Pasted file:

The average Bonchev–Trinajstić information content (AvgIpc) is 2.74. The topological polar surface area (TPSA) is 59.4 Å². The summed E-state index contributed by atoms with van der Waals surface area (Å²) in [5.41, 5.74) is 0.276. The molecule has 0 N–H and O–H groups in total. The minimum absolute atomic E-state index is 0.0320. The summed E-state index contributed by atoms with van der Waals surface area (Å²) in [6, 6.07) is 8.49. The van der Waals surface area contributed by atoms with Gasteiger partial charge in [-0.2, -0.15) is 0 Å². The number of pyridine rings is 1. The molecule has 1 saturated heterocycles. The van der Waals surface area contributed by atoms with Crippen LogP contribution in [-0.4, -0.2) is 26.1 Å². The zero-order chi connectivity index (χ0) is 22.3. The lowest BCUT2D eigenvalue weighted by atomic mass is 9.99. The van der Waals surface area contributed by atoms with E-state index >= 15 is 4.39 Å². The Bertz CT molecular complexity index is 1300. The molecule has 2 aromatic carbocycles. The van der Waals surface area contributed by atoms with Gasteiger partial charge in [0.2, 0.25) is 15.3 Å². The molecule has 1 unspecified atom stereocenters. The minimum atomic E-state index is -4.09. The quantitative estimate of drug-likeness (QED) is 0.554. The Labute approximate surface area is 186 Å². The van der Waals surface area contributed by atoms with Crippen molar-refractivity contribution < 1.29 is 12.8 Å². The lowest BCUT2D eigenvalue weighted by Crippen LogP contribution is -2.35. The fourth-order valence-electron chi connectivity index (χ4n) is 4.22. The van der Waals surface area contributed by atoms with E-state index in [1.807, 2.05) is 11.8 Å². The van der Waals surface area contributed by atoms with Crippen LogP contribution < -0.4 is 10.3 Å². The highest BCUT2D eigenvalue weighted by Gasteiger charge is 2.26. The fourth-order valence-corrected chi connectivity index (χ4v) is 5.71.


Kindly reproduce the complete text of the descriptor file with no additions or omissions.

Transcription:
The average Bonchev–Trinajstić information content (AvgIpc) is 2.74. The topological polar surface area (TPSA) is 59.4 Å². The summed E-state index contributed by atoms with van der Waals surface area (Å²) in [5.41, 5.74) is 0.276. The molecule has 0 N–H and O–H groups in total. The minimum absolute atomic E-state index is 0.0320. The summed E-state index contributed by atoms with van der Waals surface area (Å²) in [6, 6.07) is 8.49. The van der Waals surface area contributed by atoms with Gasteiger partial charge in [-0.2, -0.15) is 0 Å². The number of pyridine rings is 1. The molecule has 1 saturated heterocycles. The van der Waals surface area contributed by atoms with Crippen LogP contribution in [-0.4, -0.2) is 26.1 Å². The zero-order chi connectivity index (χ0) is 22.3. The lowest BCUT2D eigenvalue weighted by atomic mass is 9.99. The van der Waals surface area contributed by atoms with E-state index >= 15 is 4.39 Å². The Bertz CT molecular complexity index is 1300. The molecule has 2 aromatic carbocycles. The van der Waals surface area contributed by atoms with Gasteiger partial charge in [0.2, 0.25) is 15.3 Å². The molecule has 1 unspecified atom stereocenters. The minimum atomic E-state index is -4.09. The quantitative estimate of drug-likeness (QED) is 0.554. The Labute approximate surface area is 186 Å². The van der Waals surface area contributed by atoms with Crippen molar-refractivity contribution < 1.29 is 12.8 Å². The lowest BCUT2D eigenvalue weighted by Crippen LogP contribution is -2.35. The fourth-order valence-electron chi connectivity index (χ4n) is 4.22. The van der Waals surface area contributed by atoms with E-state index in [1.807, 2.05) is 11.8 Å². The van der Waals surface area contributed by atoms with Crippen LogP contribution < -0.4 is 10.3 Å². The highest BCUT2D eigenvalue weighted by Gasteiger charge is 2.26. The fourth-order valence-corrected chi connectivity index (χ4v) is 5.71.